In the northwestern corner of the Hiroshima Peace Park, amid a quiet grove of trees, the earth suddenly swells. It is not much of a mound—only about ten feet high and sixty feet across. Unlike most mounds, however, this one is hollow, and within it rests perhaps the greatest concentration of human residue in the world.
Grey clouds rising from sticks of incense hang in the air, spookily. Tourists do not dawdle here. Visitors searching for the Peace Bell, directly ahead, or the Children’s Monument, down the path to the right, hurry past it without so much as a sideways glance. Still, it has a strange beauty: a lump of earth (not quite lush) topped by a small monument that resembles the tip of a pagoda. On one side of the Memorial Mound the gray wooden fence has a gate, and down five steps from the gate is a door. Visitors are usually not allowed through that door, but occasionally the city of Hiroshima honors a request from a foreign journalist.
Inside the mound the ceiling is low, the light fluorescent. One has to stoop to stand. To the right and left, pine shelving lines the walls. Stacked neatly on the shelves, like cans of soup in a supermarket, are white porcelain canisters with Japanese lettering on the front. On the day I visited, there were more than a thousand cans in all, explained Masami Ohara, a city official. Each canister contained the ashes of one person killed by the atomic bomb.
Behind twin curtains on either side of an altar, several dozen pine boxes, the size of caskets, were stacked, unceremoniously, from floor to ceiling. They hold the ashes of about 70,000 unidentified victims of the bomb. If, in an instant, all of the residents of Wilmington, Delaware, or Santa Fe, New Mexico, were reduced to ashes, and those ashes carried away to one repository, this is all the room the remains would require.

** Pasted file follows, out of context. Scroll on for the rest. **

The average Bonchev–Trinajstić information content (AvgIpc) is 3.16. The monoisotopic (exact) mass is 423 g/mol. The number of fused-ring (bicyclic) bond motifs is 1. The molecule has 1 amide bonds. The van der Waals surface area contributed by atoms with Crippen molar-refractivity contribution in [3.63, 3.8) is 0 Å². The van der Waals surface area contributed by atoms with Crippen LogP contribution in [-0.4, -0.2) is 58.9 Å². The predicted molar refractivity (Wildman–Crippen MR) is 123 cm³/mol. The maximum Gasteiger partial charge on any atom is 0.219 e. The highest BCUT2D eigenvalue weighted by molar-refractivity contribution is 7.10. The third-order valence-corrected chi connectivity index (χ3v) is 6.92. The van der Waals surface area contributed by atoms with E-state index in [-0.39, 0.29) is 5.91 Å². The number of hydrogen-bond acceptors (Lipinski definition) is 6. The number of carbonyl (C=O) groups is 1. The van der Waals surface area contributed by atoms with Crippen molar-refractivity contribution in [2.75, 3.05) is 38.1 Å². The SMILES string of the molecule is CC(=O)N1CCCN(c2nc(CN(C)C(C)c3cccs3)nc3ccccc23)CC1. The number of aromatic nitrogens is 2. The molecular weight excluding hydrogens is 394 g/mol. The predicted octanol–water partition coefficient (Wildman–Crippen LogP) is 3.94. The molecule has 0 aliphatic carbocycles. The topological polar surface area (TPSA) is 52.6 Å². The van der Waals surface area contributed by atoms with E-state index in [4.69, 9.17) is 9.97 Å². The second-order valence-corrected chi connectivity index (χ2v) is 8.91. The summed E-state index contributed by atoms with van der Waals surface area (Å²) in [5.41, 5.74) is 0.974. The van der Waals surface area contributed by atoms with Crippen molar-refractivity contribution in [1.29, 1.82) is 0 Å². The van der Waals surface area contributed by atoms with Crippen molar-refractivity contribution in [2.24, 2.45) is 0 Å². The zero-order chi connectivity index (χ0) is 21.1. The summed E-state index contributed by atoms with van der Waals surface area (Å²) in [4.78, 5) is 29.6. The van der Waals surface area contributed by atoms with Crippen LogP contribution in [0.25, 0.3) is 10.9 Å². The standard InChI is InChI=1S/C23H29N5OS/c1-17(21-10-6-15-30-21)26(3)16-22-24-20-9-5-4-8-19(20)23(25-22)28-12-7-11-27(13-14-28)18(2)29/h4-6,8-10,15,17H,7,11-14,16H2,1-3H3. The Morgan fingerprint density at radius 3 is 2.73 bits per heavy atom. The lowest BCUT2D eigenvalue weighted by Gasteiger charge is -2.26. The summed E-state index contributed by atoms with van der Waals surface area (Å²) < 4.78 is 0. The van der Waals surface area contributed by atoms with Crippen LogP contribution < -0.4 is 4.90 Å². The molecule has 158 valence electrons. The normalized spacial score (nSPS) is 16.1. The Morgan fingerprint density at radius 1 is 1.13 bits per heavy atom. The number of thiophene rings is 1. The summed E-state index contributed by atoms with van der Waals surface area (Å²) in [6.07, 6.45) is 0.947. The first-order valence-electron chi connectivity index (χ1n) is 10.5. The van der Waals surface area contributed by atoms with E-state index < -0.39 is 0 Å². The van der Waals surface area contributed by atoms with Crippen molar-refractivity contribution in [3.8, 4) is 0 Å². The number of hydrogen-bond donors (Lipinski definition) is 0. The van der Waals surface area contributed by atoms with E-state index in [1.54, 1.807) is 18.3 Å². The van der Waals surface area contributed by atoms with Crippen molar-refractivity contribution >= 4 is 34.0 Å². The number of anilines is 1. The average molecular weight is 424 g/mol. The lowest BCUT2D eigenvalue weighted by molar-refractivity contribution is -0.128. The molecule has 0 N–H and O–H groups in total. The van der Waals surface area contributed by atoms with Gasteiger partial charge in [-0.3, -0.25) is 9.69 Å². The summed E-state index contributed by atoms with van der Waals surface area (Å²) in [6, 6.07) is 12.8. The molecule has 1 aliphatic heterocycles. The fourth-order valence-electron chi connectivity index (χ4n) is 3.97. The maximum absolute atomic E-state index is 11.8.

An article in today’s New York Times, citing no source, claims that the atomic bomb killed “at least” 70,000 people in Hiroshima, certainly a low estimate, as the mound makes clear.
Most of those who died in Hiroshima were cremated quickly, partly to prevent an epidemic of disease. Others were efficiently turned to ash by the atomic bomb itself, death and cremation occurring in the same instant. Those reduced by human hands were cremated on makeshift altars at a temple that once stood at the present site of the mound, one-half mile from the hypocenter of the atomic blast.
In 1946, an Army Air Force squad, ordered by Gen. Douglas MacArthur to film the results of the massive US aerial bombardment of Japanese cities during World War II, shot a solemn ceremony at the temple, capturing a young woman receiving a canister of ashes from a local official. That footage, and all of the rest that they filmed in Hiroshima and Nagasaki revealing the full aftermath of the bombings, would be suppressed by the United States for decades (as I probe in my new book Atomic Cover-Up).
Later that year, survivors of the atomic bombing began contributing funds to build a permanent vault at this site and, in 1955, the Memorial Mound was completed. For several years the collection of ashes grew because remains of victims were still being found. One especially poignant pile was discovered at an elementary school.
The white cans on the shelves have stood here for decades, unclaimed by family members or friends. (In many cases, all of the victims’ relatives and friends were killed by the bomb.) Every year local newspapers publish the list of names written on the cans, and every year several canisters are finally claimed and transferred to family burial sites. Most of the unclaimed cans (a total of just over 800 as of 2010) will remain in the mound in perpetuity, now that so many years have passed.
They are a chilling sight. The cans are bright white, like the flash in the sky over Hiroshima at 8:15 am on August 6, 1945. From all corners of the city the ashes were collected: the remains of soldiers, physicians, housewives, infants. Unclaimed, they at least have the dignity of a private urn, an identity, a life (if one were able to look into it) before death.
But what of the seventy thousand behind the curtains? The pine crates are marked with names of sites where the human dust and bits of bone were found—a factory or a school, perhaps, or a neighborhood crematory. But beyond that, the ashes are anonymous. Thousands may still grieve for these victims but there is no dignity here. “They are all mixed together,” said Ohara, “and will never be separated or identified.” Under a mound, behind two curtains, inside a few pine boxes: This is what became of one-quarter of the city of Hiroshima on August 6, 1945.